Thanks Jo!

    steph on March 13th, 2010 at 10:18 am
  2. Looks fabulous. I’ve actually planned to make the very same recipe from Ad Hoc next week for my blog, too. Yours came out fabulously. Love it

    Thanks! I’ll have to check out your blog to see how yours comes out; I’m sure it’ll be fabulous!

    steph on March 14th, 2010 at 1:37 am
  3. Wow – these look great. The photos are beautiful.

    Thanks Jennifer! It tasted good too!

    steph on March 14th, 2010 at 1:37 am
  4. These look fantastic – they look worth the effort :)

    They were worth the effort and compared to some of Keller’s other stuff this recipe was downright easy.

    steph on March 14th, 2010 at 1:38 am
  5. Great photos! Very rustic looking potato pave :)

    Thanks Ellie, can’t wait to see yours!

    steph on March 14th, 2010 at 1:38 am
  6. This is a very sophisticated recipe! I’ve never seen anything like it. Does it taste very different from the usual baked potatoes? I guess I’ll have to try it to find out :-)
    The pictures are beautiful!

    It does taste different from regular scalloped potatoes just because of the crisping up of the potatoes. I hope you try it, they’re really quite good!

    steph on March 14th, 2010 at 1:39 am
  7. This just looks great! I’m definitely gonna try it!

    Awesome, hope you have fun with it!

    steph on March 14th, 2010 at 1:39 am
  8. I can just picture you scampering to the produce scale with all those potatoes until you found just the right sizes! Too cute.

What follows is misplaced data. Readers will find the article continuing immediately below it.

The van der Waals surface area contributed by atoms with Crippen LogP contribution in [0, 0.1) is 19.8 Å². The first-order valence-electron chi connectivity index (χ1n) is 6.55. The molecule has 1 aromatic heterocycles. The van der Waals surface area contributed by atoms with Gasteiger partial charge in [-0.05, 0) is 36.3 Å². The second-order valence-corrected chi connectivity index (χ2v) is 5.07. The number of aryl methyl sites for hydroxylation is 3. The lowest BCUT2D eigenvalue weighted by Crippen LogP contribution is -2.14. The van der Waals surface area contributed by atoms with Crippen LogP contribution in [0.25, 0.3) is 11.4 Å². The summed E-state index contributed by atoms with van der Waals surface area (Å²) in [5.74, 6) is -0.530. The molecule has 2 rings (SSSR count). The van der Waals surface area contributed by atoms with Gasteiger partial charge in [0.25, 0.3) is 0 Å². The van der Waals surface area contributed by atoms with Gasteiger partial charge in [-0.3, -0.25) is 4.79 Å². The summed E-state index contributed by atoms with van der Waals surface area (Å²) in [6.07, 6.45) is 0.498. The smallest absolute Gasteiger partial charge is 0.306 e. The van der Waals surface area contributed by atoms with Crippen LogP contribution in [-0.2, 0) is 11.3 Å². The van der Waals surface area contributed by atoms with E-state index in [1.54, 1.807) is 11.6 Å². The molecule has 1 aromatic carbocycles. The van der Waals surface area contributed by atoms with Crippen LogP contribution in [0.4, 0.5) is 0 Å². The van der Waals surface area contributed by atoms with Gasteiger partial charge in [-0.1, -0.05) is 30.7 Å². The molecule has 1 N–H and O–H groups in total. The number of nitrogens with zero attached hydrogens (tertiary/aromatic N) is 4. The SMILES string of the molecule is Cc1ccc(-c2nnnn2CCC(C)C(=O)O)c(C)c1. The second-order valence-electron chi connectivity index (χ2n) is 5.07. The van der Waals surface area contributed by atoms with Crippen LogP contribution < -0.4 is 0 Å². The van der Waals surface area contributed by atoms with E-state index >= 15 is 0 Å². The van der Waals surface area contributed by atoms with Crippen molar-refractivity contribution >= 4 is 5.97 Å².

Leave it to TK to weight down his potatoes like that so they compress into layers like pie crust. I like how you can crisp them up to order. That way if you have leftovers, you don’t have to resort to nuking them in the microwave.

    There were no leftovers, but yes, crisp to order is the way to go!

    steph on March 14th, 2010 at 1:40 am
  9. These look unbelievable! The crisp outsides and flakey layers look amazing! Definitely need to give these a shot (and I need Keller’s cookbook)! Thanks for sharing :)

    Thanks Bethany, hope you get to try making them soon!

    steph on March 14th, 2010 at 1:40 am
  10. What a great idea! Congratulations, your pavé looks exactly like Keller’s :-)

    Thanks Petra!

    steph on March 14th, 2010 at 1:40 am
  11. I’d be tempted to infuse the cream with roasted garlic and chives or thyme.

    This reminds me of something I saw in The Seven Fires. There the potatoes were trimmed and sliced on the short axis. In the pan they were placed like books, end to end. Then melted butter was placed over them and they were salted.

    Keller’s looks much neater, of course.

    Keller doesn’t infuse the cream with garlic and thyme because garlic and thyme are added to the frying pan when the potatoes are crisped up and I guess he didn’t want the flavours to overwhelm the potatoes.

    steph on March 14th, 2010 at 1:42 am
  12. Fantastic! I love potatoes but have never had the pave – it looks like a posh gratin!

    It was like a posh gratin! A very delicious one…

    steph on March 14th, 2010 at 1:45 am
  13. gotta run to the store and get me some potatoes! that looks **sooooooo** good

    Heehee, I can imagine a bunch of people going to find 1 pound potatoes now. I wonder if Thomas Keller knows what he’s started…

    steph on March 14th, 2010 at 1:46 am
  14. glad you’re trying things from other chefs; can’t wait to try these. i noticed on the video that he suggested cooking for 35-50 minutes until firm but the recipe calls for 1 hour 50 minutes – any thoughts?

    I went with what the book said just because I find that when chefs are on Martha they tend to seem rushed. Lots of times what they say on the show doesn’t match what’s in their books. But as long as the potatoes are cooked through I don’t think it matters how long you keep them in for. The longer cooking time will yeild a softer potato which probably compresses better. Let me know which cooking time you go with and how it works out for you!